Tomorrow, the Greene County Commissioners will be hosting a meeting to brainstorm paving and future plans with the Jessop Trail and Wisecarver project. The meeting will be held at 11:00 a.m. at the Wisecarver parking lot. Anyone is welcome to attend and bring suggestions.
Some Waynesburg faculty members will be in attendance to discuss potential ideas for students and volunteers to get involved with. Chris Hardie, Assistant Director of Athletics, Facilities, and Transportation, and the Director of Men’s and Women’s cross country; Stacy Brodak, Vice President for Institutional Advancement and University Relations; Genna Steele, Academic Projects and Grants and Coordinator; and others will be in attendance to explore the trail and plan. In an interview after Thursday’s bimonthly general commissioners meeting, Greene County Commissioners Betsy McClure and Mike Belding discussed the Jessop Trail project with Wisecarver. They both discussed their satisfaction and excitement with the project so far.
McClure explained how the trail is a total of five miles long and will be good for different sports teams. She hopes that the cross country runners from Waynesburg University will use the trail for practices.
“We’re hoping to expand the trail,” McClure said. “We’re very pleased so far.”
During the commissioners meeting, McClure described the trail and described the progress so far.
“Just so the community is aware, you can access the trail there now. It is a gravel parking lot, we want to blacktop that parking lot. We are looking in the future to expand that trail,” McClure said.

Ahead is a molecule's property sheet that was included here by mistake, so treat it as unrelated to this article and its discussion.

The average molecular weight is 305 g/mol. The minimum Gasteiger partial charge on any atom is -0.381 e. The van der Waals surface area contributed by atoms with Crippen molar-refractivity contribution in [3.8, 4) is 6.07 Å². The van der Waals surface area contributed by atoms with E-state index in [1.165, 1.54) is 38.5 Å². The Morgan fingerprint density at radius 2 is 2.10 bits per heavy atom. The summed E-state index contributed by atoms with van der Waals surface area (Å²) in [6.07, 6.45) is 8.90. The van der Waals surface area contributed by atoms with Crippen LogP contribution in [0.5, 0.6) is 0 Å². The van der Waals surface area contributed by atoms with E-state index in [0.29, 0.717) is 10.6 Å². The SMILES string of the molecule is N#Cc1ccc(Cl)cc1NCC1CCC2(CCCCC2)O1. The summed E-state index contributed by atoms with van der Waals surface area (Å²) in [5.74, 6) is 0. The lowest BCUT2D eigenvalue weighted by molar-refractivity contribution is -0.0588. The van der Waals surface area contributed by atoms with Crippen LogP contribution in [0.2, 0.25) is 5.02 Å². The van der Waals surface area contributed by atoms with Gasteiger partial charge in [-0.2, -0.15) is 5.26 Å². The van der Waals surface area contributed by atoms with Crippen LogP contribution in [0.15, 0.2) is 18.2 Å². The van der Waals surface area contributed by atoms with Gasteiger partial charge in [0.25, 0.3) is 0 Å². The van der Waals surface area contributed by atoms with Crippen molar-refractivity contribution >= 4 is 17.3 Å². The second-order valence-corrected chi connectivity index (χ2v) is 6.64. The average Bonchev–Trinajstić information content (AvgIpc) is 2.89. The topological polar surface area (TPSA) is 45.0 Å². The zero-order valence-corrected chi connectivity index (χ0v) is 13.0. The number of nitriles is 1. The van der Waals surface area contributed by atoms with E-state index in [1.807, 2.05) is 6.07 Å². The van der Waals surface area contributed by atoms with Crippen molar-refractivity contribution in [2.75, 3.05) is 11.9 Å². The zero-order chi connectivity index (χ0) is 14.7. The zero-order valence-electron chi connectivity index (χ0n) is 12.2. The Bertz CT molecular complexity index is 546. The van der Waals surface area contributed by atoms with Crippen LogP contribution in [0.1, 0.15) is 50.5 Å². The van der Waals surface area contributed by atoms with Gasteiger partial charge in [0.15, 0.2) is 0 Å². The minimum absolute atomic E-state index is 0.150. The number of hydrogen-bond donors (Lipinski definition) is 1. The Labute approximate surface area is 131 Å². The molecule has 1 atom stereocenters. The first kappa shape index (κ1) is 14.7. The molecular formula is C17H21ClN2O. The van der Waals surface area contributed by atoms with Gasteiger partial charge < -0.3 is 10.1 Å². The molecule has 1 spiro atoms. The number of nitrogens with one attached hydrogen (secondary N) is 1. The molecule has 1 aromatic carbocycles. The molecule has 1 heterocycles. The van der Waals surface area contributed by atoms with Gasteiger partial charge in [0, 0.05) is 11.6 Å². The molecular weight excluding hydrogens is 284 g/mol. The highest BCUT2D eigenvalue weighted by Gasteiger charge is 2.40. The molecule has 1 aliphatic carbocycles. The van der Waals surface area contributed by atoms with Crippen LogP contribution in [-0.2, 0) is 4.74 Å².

McClure also explained the vision of the trail and the different kinds of activities community members can partake in.
“This is a huge asset to the county,” She stated. “A lot of people, especially with Covid, want to get out. You can walk that trail, you can bike that trail, you can picnic on that trail. We’ve had wedding photos taken on that trail, so I think this is going to be the beginning of expanding and building that trail. I’m excited about it.”
As the commissioners expressed their overall excitement towards the project in their interview, they did acknowledge how the journey has not been without challenges. Belding listed some of the summer obstacles the project faced, such as delays with the parking lot and construction. The commissioners frequently had plans placed on hold as they waited for spending and other tasks to get approved.
“The only thing slower than a glacier is government,” Belding stated. McClure also touched upon the problem of government slowness. “You may not get a grant for six months,” She said. “You have to be planning ahead.”
While the government’s speed was pointed out, funding was also included as an issue.
“We never get the same funding as our neighbors,” McClure said. She explained how funding is based on population, and since Greene County is significantly smaller than other counties, the county receives less funding. “I wish we had more money because I believe we would spend it wisely,” McClure said. Due to Greene County’s rural environment, it is often more expensive to complete projects. McClure mentioned broadband as an example of this.
Since only a few individuals live on a road, it is often more expensive to utilize resources to obtain technology. “It takes us twice as much,” She noted. “You’re always behind. Is it fair?”
Despite the length and obstacles so far, Belding and McClure are hopeful for the outcome and benefits of this project. “It’s been a lot of work,” McClure said. “We feel really good about it.”